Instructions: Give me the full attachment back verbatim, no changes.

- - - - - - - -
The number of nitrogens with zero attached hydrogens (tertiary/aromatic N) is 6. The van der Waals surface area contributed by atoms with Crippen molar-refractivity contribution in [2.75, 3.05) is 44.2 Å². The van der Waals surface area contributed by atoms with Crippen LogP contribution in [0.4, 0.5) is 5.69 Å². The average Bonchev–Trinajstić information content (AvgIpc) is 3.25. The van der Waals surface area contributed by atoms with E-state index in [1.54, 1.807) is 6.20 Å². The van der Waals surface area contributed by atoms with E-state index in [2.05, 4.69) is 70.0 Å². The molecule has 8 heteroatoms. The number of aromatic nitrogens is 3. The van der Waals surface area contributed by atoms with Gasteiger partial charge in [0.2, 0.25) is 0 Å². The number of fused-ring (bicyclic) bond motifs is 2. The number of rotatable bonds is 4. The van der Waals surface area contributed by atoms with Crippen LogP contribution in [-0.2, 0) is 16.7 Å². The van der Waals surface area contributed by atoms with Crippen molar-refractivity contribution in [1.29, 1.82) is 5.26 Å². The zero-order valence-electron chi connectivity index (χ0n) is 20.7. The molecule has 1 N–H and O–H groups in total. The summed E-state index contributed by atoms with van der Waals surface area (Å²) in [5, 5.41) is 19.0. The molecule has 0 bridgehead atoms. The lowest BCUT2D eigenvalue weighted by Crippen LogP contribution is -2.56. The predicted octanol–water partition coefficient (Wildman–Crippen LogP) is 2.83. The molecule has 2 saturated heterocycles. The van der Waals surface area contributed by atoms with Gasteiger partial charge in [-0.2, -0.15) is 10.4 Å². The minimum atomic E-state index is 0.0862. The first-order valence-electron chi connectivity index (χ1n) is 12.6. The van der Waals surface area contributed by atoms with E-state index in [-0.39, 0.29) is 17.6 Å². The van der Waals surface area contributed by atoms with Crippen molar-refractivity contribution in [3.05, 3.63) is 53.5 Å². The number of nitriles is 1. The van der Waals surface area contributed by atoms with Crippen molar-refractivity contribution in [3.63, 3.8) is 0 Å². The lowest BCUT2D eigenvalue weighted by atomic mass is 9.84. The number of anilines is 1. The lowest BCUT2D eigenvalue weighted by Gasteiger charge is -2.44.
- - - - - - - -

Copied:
The number of nitrogens with zero attached hydrogens (tertiary/aromatic N) is 6. The van der Waals surface area contributed by atoms with Crippen molar-refractivity contribution in [2.75, 3.05) is 44.2 Å². The van der Waals surface area contributed by atoms with Crippen LogP contribution in [0.4, 0.5) is 5.69 Å². The average Bonchev–Trinajstić information content (AvgIpc) is 3.25. The van der Waals surface area contributed by atoms with E-state index in [1.54, 1.807) is 6.20 Å². The van der Waals surface area contributed by atoms with E-state index in [2.05, 4.69) is 70.0 Å². The molecule has 8 heteroatoms. The number of aromatic nitrogens is 3. The van der Waals surface area contributed by atoms with Gasteiger partial charge in [0.2, 0.25) is 0 Å². The number of fused-ring (bicyclic) bond motifs is 2. The number of rotatable bonds is 4. The van der Waals surface area contributed by atoms with Crippen LogP contribution in [-0.2, 0) is 16.7 Å². The van der Waals surface area contributed by atoms with Crippen molar-refractivity contribution in [1.29, 1.82) is 5.26 Å². The zero-order valence-electron chi connectivity index (χ0n) is 20.7. The molecule has 1 N–H and O–H groups in total. The summed E-state index contributed by atoms with van der Waals surface area (Å²) in [5, 5.41) is 19.0. The molecule has 0 bridgehead atoms. The lowest BCUT2D eigenvalue weighted by Crippen LogP contribution is -2.56. The predicted octanol–water partition coefficient (Wildman–Crippen LogP) is 2.83. The molecule has 2 saturated heterocycles. The van der Waals surface area contributed by atoms with Gasteiger partial charge in [-0.2, -0.15) is 10.4 Å². The minimum atomic E-state index is 0.0862. The first-order valence-electron chi connectivity index (χ1n) is 12.6. The van der Waals surface area contributed by atoms with E-state index in [-0.39, 0.29) is 17.6 Å². The van der Waals surface area contributed by atoms with Crippen molar-refractivity contribution in [3.05, 3.63) is 53.5 Å². The number of nitriles is 1. The van der Waals surface area contributed by atoms with Crippen molar-refractivity contribution in [3.63, 3.8) is 0 Å². The lowest BCUT2D eigenvalue weighted by atomic mass is 9.84. The number of anilines is 1. The lowest BCUT2D eigenvalue weighted by Gasteiger charge is -2.44.